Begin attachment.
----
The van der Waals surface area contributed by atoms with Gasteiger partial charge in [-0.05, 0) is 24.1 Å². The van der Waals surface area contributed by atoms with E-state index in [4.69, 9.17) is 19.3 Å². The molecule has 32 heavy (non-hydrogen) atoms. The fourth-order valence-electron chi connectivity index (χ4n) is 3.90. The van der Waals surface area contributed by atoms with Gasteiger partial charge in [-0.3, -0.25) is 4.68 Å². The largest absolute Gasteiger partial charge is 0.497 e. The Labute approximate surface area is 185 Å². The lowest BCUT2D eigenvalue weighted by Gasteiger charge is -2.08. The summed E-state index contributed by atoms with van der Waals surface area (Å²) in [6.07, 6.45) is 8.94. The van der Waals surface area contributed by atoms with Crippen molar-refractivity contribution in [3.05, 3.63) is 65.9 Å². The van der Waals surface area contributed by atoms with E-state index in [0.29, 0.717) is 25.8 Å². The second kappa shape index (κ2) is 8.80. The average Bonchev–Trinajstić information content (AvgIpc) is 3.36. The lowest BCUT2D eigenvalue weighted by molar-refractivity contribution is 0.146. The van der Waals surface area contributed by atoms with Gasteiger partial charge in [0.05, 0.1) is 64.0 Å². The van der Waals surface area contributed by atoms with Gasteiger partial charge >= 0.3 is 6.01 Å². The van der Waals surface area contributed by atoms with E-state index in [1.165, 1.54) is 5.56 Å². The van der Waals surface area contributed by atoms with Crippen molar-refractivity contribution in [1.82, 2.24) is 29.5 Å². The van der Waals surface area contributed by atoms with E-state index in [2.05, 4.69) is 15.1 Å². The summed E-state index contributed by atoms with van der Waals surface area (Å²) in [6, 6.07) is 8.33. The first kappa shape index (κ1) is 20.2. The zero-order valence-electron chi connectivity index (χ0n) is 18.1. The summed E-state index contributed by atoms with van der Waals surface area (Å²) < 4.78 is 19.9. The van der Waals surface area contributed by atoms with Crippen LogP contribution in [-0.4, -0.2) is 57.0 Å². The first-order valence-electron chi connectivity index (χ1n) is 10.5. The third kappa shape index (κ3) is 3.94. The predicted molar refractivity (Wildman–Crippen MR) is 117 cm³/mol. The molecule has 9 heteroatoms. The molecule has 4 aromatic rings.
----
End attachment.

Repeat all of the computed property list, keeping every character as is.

The van der Waals surface area contributed by atoms with Gasteiger partial charge in [-0.05, 0) is 24.1 Å². The van der Waals surface area contributed by atoms with E-state index in [4.69, 9.17) is 19.3 Å². The molecule has 32 heavy (non-hydrogen) atoms. The fourth-order valence-electron chi connectivity index (χ4n) is 3.90. The van der Waals surface area contributed by atoms with Gasteiger partial charge in [-0.3, -0.25) is 4.68 Å². The largest absolute Gasteiger partial charge is 0.497 e. The Labute approximate surface area is 185 Å². The lowest BCUT2D eigenvalue weighted by Gasteiger charge is -2.08. The summed E-state index contributed by atoms with van der Waals surface area (Å²) in [6.07, 6.45) is 8.94. The van der Waals surface area contributed by atoms with Crippen molar-refractivity contribution in [3.05, 3.63) is 65.9 Å². The van der Waals surface area contributed by atoms with E-state index in [0.29, 0.717) is 25.8 Å². The second kappa shape index (κ2) is 8.80. The average Bonchev–Trinajstić information content (AvgIpc) is 3.36. The lowest BCUT2D eigenvalue weighted by molar-refractivity contribution is 0.146. The van der Waals surface area contributed by atoms with Gasteiger partial charge in [0.05, 0.1) is 64.0 Å². The van der Waals surface area contributed by atoms with Gasteiger partial charge >= 0.3 is 6.01 Å². The van der Waals surface area contributed by atoms with E-state index in [1.165, 1.54) is 5.56 Å². The van der Waals surface area contributed by atoms with Crippen molar-refractivity contribution in [1.82, 2.24) is 29.5 Å². The van der Waals surface area contributed by atoms with E-state index in [2.05, 4.69) is 15.1 Å². The summed E-state index contributed by atoms with van der Waals surface area (Å²) in [6, 6.07) is 8.33. The first kappa shape index (κ1) is 20.2. The zero-order valence-electron chi connectivity index (χ0n) is 18.1. The summed E-state index contributed by atoms with van der Waals surface area (Å²) < 4.78 is 19.9. The van der Waals surface area contributed by atoms with Crippen LogP contribution in [-0.4, -0.2) is 57.0 Å². The first-order valence-electron chi connectivity index (χ1n) is 10.5. The third kappa shape index (κ3) is 3.94. The predicted molar refractivity (Wildman–Crippen MR) is 117 cm³/mol. The molecule has 9 heteroatoms. The molecule has 4 aromatic rings.